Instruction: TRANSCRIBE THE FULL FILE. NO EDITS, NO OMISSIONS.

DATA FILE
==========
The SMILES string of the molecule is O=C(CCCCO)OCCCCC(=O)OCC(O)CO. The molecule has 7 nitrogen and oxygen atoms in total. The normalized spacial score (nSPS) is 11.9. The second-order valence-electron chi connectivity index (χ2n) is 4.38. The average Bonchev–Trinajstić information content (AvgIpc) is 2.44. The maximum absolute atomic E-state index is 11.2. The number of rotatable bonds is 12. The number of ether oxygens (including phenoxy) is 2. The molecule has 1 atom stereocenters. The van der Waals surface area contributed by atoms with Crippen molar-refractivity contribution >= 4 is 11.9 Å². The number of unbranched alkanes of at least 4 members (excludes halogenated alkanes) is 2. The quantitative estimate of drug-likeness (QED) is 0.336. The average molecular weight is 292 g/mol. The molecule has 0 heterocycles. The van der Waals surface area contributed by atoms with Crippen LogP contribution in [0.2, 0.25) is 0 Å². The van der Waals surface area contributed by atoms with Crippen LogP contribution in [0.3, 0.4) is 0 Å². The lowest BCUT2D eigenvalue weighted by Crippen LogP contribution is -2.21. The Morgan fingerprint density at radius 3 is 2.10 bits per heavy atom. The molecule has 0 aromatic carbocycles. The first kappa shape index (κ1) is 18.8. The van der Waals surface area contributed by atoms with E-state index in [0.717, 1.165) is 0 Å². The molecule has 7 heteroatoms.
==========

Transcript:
The SMILES string of the molecule is O=C(CCCCO)OCCCCC(=O)OCC(O)CO. The molecule has 7 nitrogen and oxygen atoms in total. The normalized spacial score (nSPS) is 11.9. The second-order valence-electron chi connectivity index (χ2n) is 4.38. The average Bonchev–Trinajstić information content (AvgIpc) is 2.44. The maximum absolute atomic E-state index is 11.2. The number of rotatable bonds is 12. The number of ether oxygens (including phenoxy) is 2. The molecule has 1 atom stereocenters. The van der Waals surface area contributed by atoms with Crippen molar-refractivity contribution >= 4 is 11.9 Å². The number of unbranched alkanes of at least 4 members (excludes halogenated alkanes) is 2. The quantitative estimate of drug-likeness (QED) is 0.336. The average molecular weight is 292 g/mol. The molecule has 0 heterocycles. The van der Waals surface area contributed by atoms with Crippen LogP contribution in [0.2, 0.25) is 0 Å². The van der Waals surface area contributed by atoms with Crippen LogP contribution in [0.3, 0.4) is 0 Å². The lowest BCUT2D eigenvalue weighted by Crippen LogP contribution is -2.21. The Morgan fingerprint density at radius 3 is 2.10 bits per heavy atom. The molecule has 0 aromatic carbocycles. The first kappa shape index (κ1) is 18.8. The van der Waals surface area contributed by atoms with E-state index in [0.717, 1.165) is 0 Å². The molecule has 7 heteroatoms.